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April 4, 2024 | Fed Balance Sheet QT: -$1.53 Trillion from Peak, to $7.44 Trillion, Lowest since February 2021. The BTFP Plunged by $34 Billion

On his site, Wolf Richter slices into economic, business, and financial issues, Wall Street shenanigans, complex entanglements, debacles, and opportunities that catch his eye in the US, Canada, Europe, Japan, and China. He lives in San Francisco.

Total assets on the Fed’s balance sheet fell by $99 billion in March, to $7.44 trillion, the lowest since February 2021, according to the Fed’s weekly balance sheet today. Since the end of QE in April 2022, the Fed has shed $1.53 trillion.

There have been discussions at the Fed about how and when to slow down the pace of QT, the idea being that slowing the liquidity withdrawal will give liquidity time to move to where it’s needed from where it’s in excess, to avoid blowing up something which would then require the Fed to end QT “prematurely,” as they said. “By going slower, you can get farther,” Powell explained during the FOMC press conference.

They’re trying to get the balance sheet down as far as possible, and easy will do it, that’s going to be the program. But not yet.

During QT #1 between November 2017 and August 2019, the Fed’s assets dropped by $688 billion, while inflation was below or at the Fed’s target (1.8% core PCE in August 2019), and the Fed was just trying to “normalize” its balance sheet.

Now inflation is above the Fed’s target, though it came down a lot in 2023, and it has started to re-accelerate in a nasty way. Here’s the long view of the Fed’s balance sheet:

QT by category.

Treasury securities: -$57 billion in March, -$1.20 trillion from peak in June 2022, to $4.58 trillion, the lowest since November 2020.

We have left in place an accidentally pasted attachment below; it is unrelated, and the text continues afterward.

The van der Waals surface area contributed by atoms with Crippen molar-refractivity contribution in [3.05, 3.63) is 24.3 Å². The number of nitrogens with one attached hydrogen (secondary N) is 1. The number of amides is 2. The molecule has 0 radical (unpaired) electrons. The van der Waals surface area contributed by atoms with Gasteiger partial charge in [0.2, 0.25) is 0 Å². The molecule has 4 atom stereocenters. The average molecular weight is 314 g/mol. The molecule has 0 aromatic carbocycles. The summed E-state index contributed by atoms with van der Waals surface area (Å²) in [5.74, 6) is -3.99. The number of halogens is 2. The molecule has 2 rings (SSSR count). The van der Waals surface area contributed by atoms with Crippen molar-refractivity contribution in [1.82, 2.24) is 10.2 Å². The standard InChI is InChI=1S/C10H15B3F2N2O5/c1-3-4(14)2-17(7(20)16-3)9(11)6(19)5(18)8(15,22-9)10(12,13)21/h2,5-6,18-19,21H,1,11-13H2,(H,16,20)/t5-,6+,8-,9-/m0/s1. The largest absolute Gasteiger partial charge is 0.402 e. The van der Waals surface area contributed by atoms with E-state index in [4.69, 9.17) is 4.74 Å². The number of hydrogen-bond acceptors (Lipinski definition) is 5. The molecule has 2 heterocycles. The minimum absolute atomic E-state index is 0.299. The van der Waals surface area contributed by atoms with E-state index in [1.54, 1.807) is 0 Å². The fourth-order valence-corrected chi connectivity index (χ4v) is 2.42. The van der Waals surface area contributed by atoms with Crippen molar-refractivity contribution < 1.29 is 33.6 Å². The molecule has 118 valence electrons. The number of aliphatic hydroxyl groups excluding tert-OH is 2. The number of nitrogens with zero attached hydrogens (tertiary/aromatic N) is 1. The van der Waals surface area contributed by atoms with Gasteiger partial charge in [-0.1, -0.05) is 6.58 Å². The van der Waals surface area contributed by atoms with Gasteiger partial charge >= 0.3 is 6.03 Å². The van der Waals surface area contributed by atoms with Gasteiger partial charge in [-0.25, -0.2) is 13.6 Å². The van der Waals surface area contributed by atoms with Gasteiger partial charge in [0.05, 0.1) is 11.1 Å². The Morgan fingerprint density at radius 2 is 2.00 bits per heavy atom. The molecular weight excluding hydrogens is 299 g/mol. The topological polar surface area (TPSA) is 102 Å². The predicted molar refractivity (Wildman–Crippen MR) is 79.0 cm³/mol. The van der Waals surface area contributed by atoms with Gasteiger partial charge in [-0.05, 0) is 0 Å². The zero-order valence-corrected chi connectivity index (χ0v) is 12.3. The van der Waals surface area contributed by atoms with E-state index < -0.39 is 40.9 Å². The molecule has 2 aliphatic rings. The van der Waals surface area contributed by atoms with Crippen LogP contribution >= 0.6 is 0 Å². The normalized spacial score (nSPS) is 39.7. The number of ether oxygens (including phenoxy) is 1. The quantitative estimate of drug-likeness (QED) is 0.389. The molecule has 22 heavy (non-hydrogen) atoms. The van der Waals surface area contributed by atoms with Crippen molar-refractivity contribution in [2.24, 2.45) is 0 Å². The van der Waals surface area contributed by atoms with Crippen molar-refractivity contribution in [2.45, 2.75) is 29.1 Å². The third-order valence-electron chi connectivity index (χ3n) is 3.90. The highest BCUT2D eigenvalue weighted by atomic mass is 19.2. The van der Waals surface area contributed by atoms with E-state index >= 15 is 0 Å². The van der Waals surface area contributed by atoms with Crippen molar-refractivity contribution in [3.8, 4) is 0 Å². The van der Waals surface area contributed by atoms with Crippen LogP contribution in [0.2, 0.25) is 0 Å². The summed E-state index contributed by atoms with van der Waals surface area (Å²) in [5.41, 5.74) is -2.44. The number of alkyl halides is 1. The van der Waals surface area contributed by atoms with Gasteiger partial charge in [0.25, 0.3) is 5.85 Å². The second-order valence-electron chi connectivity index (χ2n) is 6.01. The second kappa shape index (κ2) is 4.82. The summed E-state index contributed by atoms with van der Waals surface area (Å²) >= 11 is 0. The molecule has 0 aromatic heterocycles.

The Fed has now shed 37% of the $3.27 trillion in Treasury securities that it had added during pandemic QE.

Treasury notes (2- to 10-year securities) and Treasury bonds (20- & 30-year securities) “roll off” the balance sheet mid-month and at the end of the month when they mature and the Fed gets paid face value. The roll-off is capped at $60 billion per month, and about that much has been rolling off, minus the inflation protection the Fed earns on Treasury Inflation Protected Securities (TIPS) which is added to the principal of the TIPS.

Treasury bills and QT. These short-term securities (1 month to 1 year), now at $195 billion, are included in the $4.58 trillion of Treasury securities on the Fed’s balance sheet.

The Fed lets them roll off (doesn’t replace them when they mature) only if not enough longer-term Treasury securities mature to get to the $60-billion monthly cap. This means that as long as the Fed has T-bills, the roll-off of Treasury securities can reach the cap of $60 billion every month. Here’s the maturity schedule of securities on the balance sheet and for how long T-bills can top off the roll-off before they run out.


From March 2020 through the ramp-up of QT, the Fed held $326 billion in T-bills that it constantly replaced as they matured (flat line in the chart). T-bills started rolling off with QT in September 2022 to bring the Treasury roll-offs to $60 billion a month. They’re now down to $195 billion:

Mortgage-Backed Securities (MBS): -$15 billion in March, -$352 billion from the peak, to $2.39 trillion, the lowest since July 2021. The Fed has shed 26% of the MBS it had added during pandemic QE.

The Fed only holds government-backed MBS, and taxpayers carry the credit risk. MBS come off the balance sheet primarily via pass-through principal payments that holders receive when mortgages are paid off (mortgaged homes are sold, mortgages are refinanced) and when mortgage payments are made.

But sales of existing homes have plunged, and mortgage refinancing has collapsed, and so fewer mortgages got paid off, and passthrough principal payments to MBS holders, such as the Fed, have been reduced to just a trickle, and so the MBS are coming off the balance sheet at a pace that’s far below the $35-billion cap.

Bank liquidity facilities.

Above we talked about the main elements of QE and QT: Buying and shedding securities for monetary policy purposes. QE and QT are relatively new things in central banking.

Below we’ll talk about liquidity provisions to the banking sector, which is a classic function of the Fed as a lender-of-last-resort to the banks. The Fed has had this function from day one. These measures are not part of QE/QT, but since they have similar effects on the markets, and since they’re on the asset side of the Fed’s balance sheet, we must add them to the discussion.